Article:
Dennis VanEngelsdorp – Everything Varroa (Part 1)

Everything Varroa

by Dennis van Engelsdrop

Part 1

As Kim mentioned, I’m part of the Bee Informed membership and we conduct the loss survey every year. We’ve done that now for 9 years. Five years ago, we switched that survey and we started talking about not just winter loss but summer loss and annual loss. What you can see, which is quite troubling is that our winter loss we had just over 35% (the yellow), has come down a little bit over the peaks we saw earlier. We look at our summer loss we see that that has now surpassed our winter loss. So now we’re in a situation where we lost more colonies between April and October than in between October and April. It’s astonishing because that’s the time when bees should thrive. There’s lots of good nourishment out there. It’s a great time for bees! So, it’s really troubling that we’re seeing these high losses in the summer. This is the annual loss of course. You could guess what the summer losses might be. We also ask beekeepers what they think is a reasonable loss over the last year. On average, beekeepers say that they should lose about 15% of their colonies. Could you imagine if a cow farmer said, “Oh yeah, I lost 15% of my cows over the course of the year and I’d be happy?” This is troubling because we’ve come to accept these very high rates of loss in our industry. I wonder whether we need to; if we need to think of what we consider acceptable rates of loss if they really are acceptable. Traditionally, before varroa mites, before the 1980s, people who lost 10% were too embarrassed to tell their neighbors and now we’re happy with 15%, in some cases. Certainly, there has been a big shift. As beekeepers, you know that this shift and this whole idea of colonies dying has really captured the public’s imagination. It’s meant that we have a lot of people, not necessarily beekeepers, who have really clear ideas on what is causing these losses. Very strong and clear ideas. I’m reminded of a saying from a Baltimore critic, “For every complex problem, there is an answer that is clear; that is simple; that is wrong.” The drivers of colony losses are complex. There are several different factors interplaying and playing off of each other and we have to remember that it’s broader than one issue.

Although, I’m mandated in this talk to talk about varroa. I certainly think that varroa is a major contributor to colony losses. I’d like to bring up some of the caveats. The first one is is that I recognize when I say I think varroa mites are the major cause of losses in the US, many people get annoyed by this. I’ve been a beekeeper for 30 years and I’m approaching this whole idea from the point of view of an epidemiologist, not someone who studies individuals but as someone who studies a population. It’s very true that people have lost colonies from poor nutrition and pesticides. I’m surprised at the level of varroa mite and how quickly we see varroa mite populations increase at the population level.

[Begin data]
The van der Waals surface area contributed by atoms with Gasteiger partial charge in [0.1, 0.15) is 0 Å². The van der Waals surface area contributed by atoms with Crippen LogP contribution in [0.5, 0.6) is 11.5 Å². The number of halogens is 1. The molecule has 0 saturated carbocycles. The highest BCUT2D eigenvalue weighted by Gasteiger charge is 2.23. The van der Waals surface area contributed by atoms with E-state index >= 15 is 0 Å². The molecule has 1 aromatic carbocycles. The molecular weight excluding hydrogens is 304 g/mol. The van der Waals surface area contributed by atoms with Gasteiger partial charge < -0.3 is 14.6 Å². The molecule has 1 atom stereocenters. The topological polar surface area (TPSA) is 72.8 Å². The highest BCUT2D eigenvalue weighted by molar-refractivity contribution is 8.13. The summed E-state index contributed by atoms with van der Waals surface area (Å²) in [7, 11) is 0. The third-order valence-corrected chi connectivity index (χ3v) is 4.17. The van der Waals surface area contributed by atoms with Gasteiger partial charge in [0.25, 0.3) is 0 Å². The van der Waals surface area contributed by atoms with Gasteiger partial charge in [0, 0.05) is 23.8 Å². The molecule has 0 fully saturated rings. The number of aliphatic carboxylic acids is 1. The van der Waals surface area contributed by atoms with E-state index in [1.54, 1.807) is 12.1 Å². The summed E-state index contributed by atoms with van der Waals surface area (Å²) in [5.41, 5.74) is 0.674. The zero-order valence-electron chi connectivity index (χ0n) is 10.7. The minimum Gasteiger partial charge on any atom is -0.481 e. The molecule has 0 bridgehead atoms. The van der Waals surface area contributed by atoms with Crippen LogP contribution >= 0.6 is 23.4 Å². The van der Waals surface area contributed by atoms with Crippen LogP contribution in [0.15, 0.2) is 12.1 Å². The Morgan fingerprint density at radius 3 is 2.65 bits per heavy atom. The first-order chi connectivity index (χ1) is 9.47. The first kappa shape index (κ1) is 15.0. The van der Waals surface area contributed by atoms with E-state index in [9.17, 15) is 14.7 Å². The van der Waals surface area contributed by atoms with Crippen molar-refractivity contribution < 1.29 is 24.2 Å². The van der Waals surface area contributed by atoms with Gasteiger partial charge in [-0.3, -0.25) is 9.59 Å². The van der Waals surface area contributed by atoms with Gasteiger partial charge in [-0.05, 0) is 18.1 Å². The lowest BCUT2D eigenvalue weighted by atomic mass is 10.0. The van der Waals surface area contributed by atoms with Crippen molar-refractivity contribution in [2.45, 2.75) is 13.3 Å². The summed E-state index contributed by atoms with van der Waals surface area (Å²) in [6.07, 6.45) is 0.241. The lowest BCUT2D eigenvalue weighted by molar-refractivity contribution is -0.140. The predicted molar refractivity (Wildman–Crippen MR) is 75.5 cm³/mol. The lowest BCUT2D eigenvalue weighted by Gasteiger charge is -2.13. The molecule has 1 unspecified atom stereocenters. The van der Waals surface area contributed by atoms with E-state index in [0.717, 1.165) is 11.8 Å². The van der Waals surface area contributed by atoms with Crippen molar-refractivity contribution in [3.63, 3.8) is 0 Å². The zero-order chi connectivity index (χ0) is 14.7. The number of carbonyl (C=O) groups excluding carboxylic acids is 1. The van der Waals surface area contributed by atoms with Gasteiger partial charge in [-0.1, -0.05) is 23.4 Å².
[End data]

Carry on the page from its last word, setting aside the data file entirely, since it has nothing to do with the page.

The other caveat is that a lot of the data I’m presenting is correlated data. And correlation is not the same as causation. If you want to find the best predictor of colony losses based on correlation, it’s actually the number of people who are arrested for Marijuana possession. So, it’s inversely proportionate. Now of course, when you see this statistic you all know there is nothing related and this is a fluke. This is not causation. There has to be a biological mechanism there. As sometimes things are co-variates; they’re co-related. For instance, there’s a very strong correlation between shark attacks and ice cream sales. That’s a very good, strong correlation again. But, that’s only because you swim in the summer, which is when you eat most of the ice cream that that correlation exists. I say this because a lot of the data I’m about to show throughout this study is correlative data. Now, the preponderance of evidence — once you’ve seen correlations year after year, over different populations, and in different situations — just on their own, they’re not experimental data; you need experimental data to justify it or you need a lot of other correlative studies to help. For instance, smoking. We have no experimental data that smoking’s bad for you. It’s all correlative.The reason for that is it would be unethical to cut this room in half and say “You guys smoke two packs a day and you guys don’t” and see what happens. Sometimes things aren’t set up to do good experiments with because they’re unethical or too costly. Correlation has a value but it’s not the be-all-end-all. There are four factors affecting colony health: parasites and pathogens, pesticides that farmers and beekeepers are applying to control varroa mite, poor nutrition because of monoculture habitat or the lack of good forage there, and management.